I watched the short the other day and thought it was good, liked how Diana looked! Thanks Jack 🙂

  4. Ryan says:

    Nice one, Emma! I haven’t had the chance to see this one yet but I definitely plan on it. The Ring was such a gnarly film for its time (both the original and the remake)!

  5. Booklighting says:

    I went to see Lights Out at the cinema this week, but I have to say I was disappointed! I didn’t find it scary at all and the trailer gave away the majority of the plot. I was impressed by the acting (by horror film standards) but other than that didn’t rate it too much.

    • emmakwall says:

      That’s a shame! I hardly ever watch trailers for that very reason to be honest. Apart from the TV teasers. I’ve often seen bits of the plot in trailers and it’s really annoying.

  6. I actually like the US version of The Ring better than the Japanese, that’s just me. You have a spot on review here, I agree. Scary enough to be fun but not so scary to leave a long lasting impression 🙂

  7. beetleypete says:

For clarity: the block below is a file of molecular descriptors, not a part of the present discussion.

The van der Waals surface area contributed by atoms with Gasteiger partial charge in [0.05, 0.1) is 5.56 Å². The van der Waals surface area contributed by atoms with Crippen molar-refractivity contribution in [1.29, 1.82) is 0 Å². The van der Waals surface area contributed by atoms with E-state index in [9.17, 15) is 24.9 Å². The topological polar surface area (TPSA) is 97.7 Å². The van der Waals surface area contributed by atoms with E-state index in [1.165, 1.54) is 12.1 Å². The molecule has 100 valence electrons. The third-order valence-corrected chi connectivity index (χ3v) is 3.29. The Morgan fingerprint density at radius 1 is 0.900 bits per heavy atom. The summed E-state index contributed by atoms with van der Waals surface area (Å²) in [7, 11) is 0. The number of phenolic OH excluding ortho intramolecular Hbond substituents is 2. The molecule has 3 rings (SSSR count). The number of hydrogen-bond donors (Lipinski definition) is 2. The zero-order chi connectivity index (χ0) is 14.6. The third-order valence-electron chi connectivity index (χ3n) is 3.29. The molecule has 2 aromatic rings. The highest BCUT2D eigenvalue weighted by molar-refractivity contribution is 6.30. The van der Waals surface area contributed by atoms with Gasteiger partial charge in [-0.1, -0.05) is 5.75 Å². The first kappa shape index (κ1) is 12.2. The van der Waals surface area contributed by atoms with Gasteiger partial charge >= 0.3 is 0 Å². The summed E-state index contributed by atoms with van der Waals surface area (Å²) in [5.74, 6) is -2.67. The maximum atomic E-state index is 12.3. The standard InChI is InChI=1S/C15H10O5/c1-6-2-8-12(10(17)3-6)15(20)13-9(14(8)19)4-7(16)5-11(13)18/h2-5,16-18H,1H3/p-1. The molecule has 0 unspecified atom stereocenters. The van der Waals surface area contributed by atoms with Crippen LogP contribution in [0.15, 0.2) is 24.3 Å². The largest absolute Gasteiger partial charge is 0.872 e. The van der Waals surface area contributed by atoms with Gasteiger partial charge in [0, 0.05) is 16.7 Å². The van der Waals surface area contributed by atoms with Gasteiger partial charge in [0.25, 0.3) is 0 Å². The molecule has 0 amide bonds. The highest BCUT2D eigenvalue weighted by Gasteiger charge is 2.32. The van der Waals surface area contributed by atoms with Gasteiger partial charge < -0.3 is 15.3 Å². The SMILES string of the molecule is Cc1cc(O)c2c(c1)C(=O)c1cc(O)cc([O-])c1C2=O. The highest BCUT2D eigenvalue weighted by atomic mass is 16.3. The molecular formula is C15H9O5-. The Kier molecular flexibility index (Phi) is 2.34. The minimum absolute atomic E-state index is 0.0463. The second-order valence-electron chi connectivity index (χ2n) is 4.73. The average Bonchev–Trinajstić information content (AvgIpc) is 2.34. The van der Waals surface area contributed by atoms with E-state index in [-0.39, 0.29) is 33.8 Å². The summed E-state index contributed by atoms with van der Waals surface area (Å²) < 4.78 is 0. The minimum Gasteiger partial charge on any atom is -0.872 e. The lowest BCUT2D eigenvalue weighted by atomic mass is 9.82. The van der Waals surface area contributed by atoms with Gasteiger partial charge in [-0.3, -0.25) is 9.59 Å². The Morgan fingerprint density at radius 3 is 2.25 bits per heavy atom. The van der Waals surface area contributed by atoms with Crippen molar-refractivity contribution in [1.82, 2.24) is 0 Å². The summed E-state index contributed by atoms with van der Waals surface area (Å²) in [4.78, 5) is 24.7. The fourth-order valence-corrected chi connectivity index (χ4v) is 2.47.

I hope that you refer to the Japanese original, ‘Ringu’ (1998), in which case, I have to agree about it being genuinely scary. (Said in a schoolteacher’s voice…) I hadn’t heard much about ‘Lights Out’, but it seems acceptable enough. No doubt it won’t be long before it’s on TV, and I will give it a watch then.
    Nice review as always, Em.
    As ever, Pete. XXX

    • emmakwall says:

      Well….no, or else I would have written “like when I saw Ringu eighteen years ago…” – clue’s in the name! And the year. The Ring’s cinematic release was 2002 – fourteen years ago 🙂

      Both films are very scary – agreed! But I still prefer the US remake, the mystery surrounding Samara (Sadako) plays out better (in my opinion). I wouldn’t say it’s better, but I prefer it. Brian Cox is in it too, I have such a soft spot for him! (not the Professor…lol)